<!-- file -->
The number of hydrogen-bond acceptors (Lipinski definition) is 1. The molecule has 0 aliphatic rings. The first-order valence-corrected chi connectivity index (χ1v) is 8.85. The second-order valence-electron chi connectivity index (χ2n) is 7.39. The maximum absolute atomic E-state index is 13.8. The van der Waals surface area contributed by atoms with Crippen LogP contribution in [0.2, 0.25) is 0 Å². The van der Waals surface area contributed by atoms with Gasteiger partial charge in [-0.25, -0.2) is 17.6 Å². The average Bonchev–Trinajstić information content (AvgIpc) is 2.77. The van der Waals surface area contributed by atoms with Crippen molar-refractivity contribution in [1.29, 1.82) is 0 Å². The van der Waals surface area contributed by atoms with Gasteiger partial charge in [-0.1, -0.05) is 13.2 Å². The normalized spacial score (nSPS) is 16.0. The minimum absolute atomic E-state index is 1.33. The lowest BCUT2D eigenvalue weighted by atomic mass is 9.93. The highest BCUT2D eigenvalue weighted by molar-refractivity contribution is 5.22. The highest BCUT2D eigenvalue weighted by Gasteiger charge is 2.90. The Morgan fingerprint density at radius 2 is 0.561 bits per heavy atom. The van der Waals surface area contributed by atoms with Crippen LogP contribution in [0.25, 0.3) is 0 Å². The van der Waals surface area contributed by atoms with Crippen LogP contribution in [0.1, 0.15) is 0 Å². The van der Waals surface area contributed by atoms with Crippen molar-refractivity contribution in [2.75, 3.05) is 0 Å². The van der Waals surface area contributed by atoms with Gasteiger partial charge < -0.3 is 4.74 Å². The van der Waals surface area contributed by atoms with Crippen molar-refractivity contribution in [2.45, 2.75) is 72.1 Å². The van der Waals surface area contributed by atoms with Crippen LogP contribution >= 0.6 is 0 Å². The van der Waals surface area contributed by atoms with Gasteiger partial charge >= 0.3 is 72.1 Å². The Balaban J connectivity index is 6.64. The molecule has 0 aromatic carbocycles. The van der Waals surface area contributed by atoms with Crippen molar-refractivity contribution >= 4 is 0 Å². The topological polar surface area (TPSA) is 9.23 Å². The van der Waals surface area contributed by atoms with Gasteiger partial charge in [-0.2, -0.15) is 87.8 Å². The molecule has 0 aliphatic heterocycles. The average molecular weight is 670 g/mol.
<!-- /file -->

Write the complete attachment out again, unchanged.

The number of hydrogen-bond acceptors (Lipinski definition) is 1. The molecule has 0 aliphatic rings. The first-order valence-corrected chi connectivity index (χ1v) is 8.85. The second-order valence-electron chi connectivity index (χ2n) is 7.39. The maximum absolute atomic E-state index is 13.8. The van der Waals surface area contributed by atoms with Crippen LogP contribution in [0.2, 0.25) is 0 Å². The van der Waals surface area contributed by atoms with Gasteiger partial charge in [-0.25, -0.2) is 17.6 Å². The average Bonchev–Trinajstić information content (AvgIpc) is 2.77. The van der Waals surface area contributed by atoms with Crippen molar-refractivity contribution in [1.29, 1.82) is 0 Å². The van der Waals surface area contributed by atoms with Gasteiger partial charge in [-0.1, -0.05) is 13.2 Å². The normalized spacial score (nSPS) is 16.0. The minimum absolute atomic E-state index is 1.33. The lowest BCUT2D eigenvalue weighted by atomic mass is 9.93. The highest BCUT2D eigenvalue weighted by molar-refractivity contribution is 5.22. The highest BCUT2D eigenvalue weighted by Gasteiger charge is 2.90. The Morgan fingerprint density at radius 2 is 0.561 bits per heavy atom. The van der Waals surface area contributed by atoms with Crippen LogP contribution in [0.25, 0.3) is 0 Å². The van der Waals surface area contributed by atoms with Crippen LogP contribution in [0.1, 0.15) is 0 Å². The van der Waals surface area contributed by atoms with Crippen molar-refractivity contribution in [2.75, 3.05) is 0 Å². The van der Waals surface area contributed by atoms with Gasteiger partial charge < -0.3 is 4.74 Å². The van der Waals surface area contributed by atoms with Crippen molar-refractivity contribution in [2.45, 2.75) is 72.1 Å². The van der Waals surface area contributed by atoms with Crippen LogP contribution >= 0.6 is 0 Å². The van der Waals surface area contributed by atoms with Gasteiger partial charge >= 0.3 is 72.1 Å². The Balaban J connectivity index is 6.64. The molecule has 0 aromatic carbocycles. The van der Waals surface area contributed by atoms with Crippen molar-refractivity contribution >= 4 is 0 Å². The topological polar surface area (TPSA) is 9.23 Å². The van der Waals surface area contributed by atoms with Gasteiger partial charge in [-0.2, -0.15) is 87.8 Å². The molecule has 0 aliphatic heterocycles. The average molecular weight is 670 g/mol.